California Supreme Court Narrows The Inside Sales Exemption
In an adverse decision for employers with commissioned inside sales employees, the California Supreme Court decision reached this week in Peabody v. Time Warner Cable, Inc. could result in employee classification headaches for employers as well as an increase in wage and hour class actions. The case involved a lawsuit by Susan Peabody, a former commissioned salesperson of Time Warner Cable. She sued Time Warner on behalf of herself and a putative class of similarly situated employees, claiming that Time Warner violated California’s overtime exemption rules by not paying commissioned employees more than one and one-half times the minimum wage during every pay period.
In California, employers are not required to pay overtime compensation to commissioned employees, such as vehicle salespersons, as long as the employees earn wages in excess of one and one-half times the minimum wage. To qualify for the overtime exemption, more than one-half of the employee’s compensation must be commissions earnings. What was not clear prior to this decision, or at least had not been decided by a court, was whether the one and one-half times the minimum wage payment had to be made during the period in which it was earned.
In Peabody, there was no dispute that plaintiff regularly worked 45 hours per week and was not paid overtime. Time Warner paid Ms. Peabody a salary of $769.23 every two weeks, which is the equivalent of $9.61 per hour, assuming a 40-hour workweek. In addition, Time Warner paid her a commission on a monthly basis. Ms. Peabody argued that because she was paid $9.61 per hour, instead of a rate in excess of $12 per hour (one and one-half times the then minimum wage of $8 per hour), on those pay periods which did not include commissions payments, she failed to qualify for the commissioned sales overtime exemption. Time Warner, on the other hand, argued that the monthly commission payments should be attributed to the weeks of the month in which they were earned, and not to the pay periods in which they were paid. For example, Time Warner argued that the $2,041.33 in commissions paid to Ms. Peabody on November 26, 2008, should be attributed to the four workweeks of October 2008, in which she had already been paid $1,538.46, resulting in an hourly wage much higher than $12 per hour.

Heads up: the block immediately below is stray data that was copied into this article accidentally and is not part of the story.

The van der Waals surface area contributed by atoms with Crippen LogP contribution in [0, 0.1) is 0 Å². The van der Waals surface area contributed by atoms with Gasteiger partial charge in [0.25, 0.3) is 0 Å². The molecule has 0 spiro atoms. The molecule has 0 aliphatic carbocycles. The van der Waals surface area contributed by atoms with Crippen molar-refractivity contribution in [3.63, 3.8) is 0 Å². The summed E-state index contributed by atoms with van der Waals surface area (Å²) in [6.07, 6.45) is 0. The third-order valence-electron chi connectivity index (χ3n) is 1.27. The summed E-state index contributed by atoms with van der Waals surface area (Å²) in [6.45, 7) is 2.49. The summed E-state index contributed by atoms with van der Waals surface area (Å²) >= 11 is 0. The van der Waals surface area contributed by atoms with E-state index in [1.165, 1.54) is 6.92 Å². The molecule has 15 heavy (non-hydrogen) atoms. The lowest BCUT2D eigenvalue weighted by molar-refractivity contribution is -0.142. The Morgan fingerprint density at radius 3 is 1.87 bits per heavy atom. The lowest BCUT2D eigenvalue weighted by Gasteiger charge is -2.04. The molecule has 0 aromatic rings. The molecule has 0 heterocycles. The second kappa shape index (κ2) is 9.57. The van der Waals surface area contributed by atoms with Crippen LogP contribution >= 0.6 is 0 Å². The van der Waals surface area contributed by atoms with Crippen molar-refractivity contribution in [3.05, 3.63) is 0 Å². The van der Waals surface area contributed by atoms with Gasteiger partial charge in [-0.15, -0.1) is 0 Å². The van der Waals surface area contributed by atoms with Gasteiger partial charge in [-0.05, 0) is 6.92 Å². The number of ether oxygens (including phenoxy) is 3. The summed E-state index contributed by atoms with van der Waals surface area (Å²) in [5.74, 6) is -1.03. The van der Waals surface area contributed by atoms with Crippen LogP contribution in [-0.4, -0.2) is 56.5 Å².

The case was initially filed in state court; however, Time Warner removed the matter to federal court and won a summary judgment motion. Plaintiff appealed to the United States Court of Appeals for the Ninth Circuit. The Ninth Circuit determined that there was a lack of clear precedent over the question of whether employers could allocate commission payments over the period of time they were earned, and requested that the California Supreme Court decide the issue. The California Supreme Court cited to the commission employee exemption requirements identified by the Division of Labor Standards Enforcement (DLSE), the California agency charged with enforcing labor laws and the Industrial Welfare Commission wage orders, and specifically cited to the DLSE stated requirement that the payment of the earnings of more than one and one-half times the minimum wage must be made in each pay period. The Supreme Court stated that the DLSE’s enforcement policies are not entitled to deference, but that the DLSE’s interpretation of the California commissioned overtime exemption law is the correct one.
The Court thus held that for the overtime exemption to apply, employees must be paid in excess of one and one-half times the minimum wage each pay period. An employer may no longer attribute commission wages paid in one pay period to the other pay periods in order to satisfy the compensation requirement.
This important holding has now cleared this issue; however, it also comes with new accounting and monitoring burdens for those employers that were following the Time Warner commission payment model. Further, this holding will now provide ammunition to plaintiff attorneys to file misclassification cases or to add this claim to existing cases. It is important for employers using the commission overtime exemption to take note of this decision and review their pay policies in order to make sure that they are complying with the law’s requirements.